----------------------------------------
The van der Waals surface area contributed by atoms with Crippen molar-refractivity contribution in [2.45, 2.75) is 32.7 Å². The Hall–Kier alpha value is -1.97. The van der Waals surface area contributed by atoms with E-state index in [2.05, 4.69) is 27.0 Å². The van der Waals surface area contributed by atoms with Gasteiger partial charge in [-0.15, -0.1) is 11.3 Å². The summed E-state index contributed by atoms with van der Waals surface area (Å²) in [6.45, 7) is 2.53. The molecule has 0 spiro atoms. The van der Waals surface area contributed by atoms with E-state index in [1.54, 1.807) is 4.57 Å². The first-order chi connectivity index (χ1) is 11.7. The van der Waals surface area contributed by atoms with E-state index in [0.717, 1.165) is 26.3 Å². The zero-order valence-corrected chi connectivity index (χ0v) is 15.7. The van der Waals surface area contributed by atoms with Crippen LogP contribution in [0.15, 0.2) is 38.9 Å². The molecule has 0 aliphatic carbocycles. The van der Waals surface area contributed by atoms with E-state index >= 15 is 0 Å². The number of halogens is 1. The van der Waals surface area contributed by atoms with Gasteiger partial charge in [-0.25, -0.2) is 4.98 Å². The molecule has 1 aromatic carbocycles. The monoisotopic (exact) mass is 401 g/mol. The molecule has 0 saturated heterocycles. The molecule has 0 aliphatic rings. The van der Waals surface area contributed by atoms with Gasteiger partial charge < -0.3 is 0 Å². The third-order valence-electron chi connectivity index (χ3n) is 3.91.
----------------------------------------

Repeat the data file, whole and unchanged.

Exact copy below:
The van der Waals surface area contributed by atoms with Crippen molar-refractivity contribution in [2.45, 2.75) is 32.7 Å². The Hall–Kier alpha value is -1.97. The van der Waals surface area contributed by atoms with E-state index in [2.05, 4.69) is 27.0 Å². The van der Waals surface area contributed by atoms with Gasteiger partial charge in [-0.15, -0.1) is 11.3 Å². The summed E-state index contributed by atoms with van der Waals surface area (Å²) in [6.45, 7) is 2.53. The molecule has 0 spiro atoms. The van der Waals surface area contributed by atoms with E-state index in [1.54, 1.807) is 4.57 Å². The first-order chi connectivity index (χ1) is 11.7. The van der Waals surface area contributed by atoms with E-state index in [0.717, 1.165) is 26.3 Å². The zero-order valence-corrected chi connectivity index (χ0v) is 15.7. The van der Waals surface area contributed by atoms with Crippen LogP contribution in [0.15, 0.2) is 38.9 Å². The molecule has 0 aliphatic carbocycles. The van der Waals surface area contributed by atoms with E-state index >= 15 is 0 Å². The number of halogens is 1. The van der Waals surface area contributed by atoms with Gasteiger partial charge in [-0.25, -0.2) is 4.98 Å². The molecule has 1 aromatic carbocycles. The monoisotopic (exact) mass is 401 g/mol. The molecule has 0 saturated heterocycles. The molecule has 0 aliphatic rings. The van der Waals surface area contributed by atoms with Gasteiger partial charge < -0.3 is 0 Å². The third-order valence-electron chi connectivity index (χ3n) is 3.91.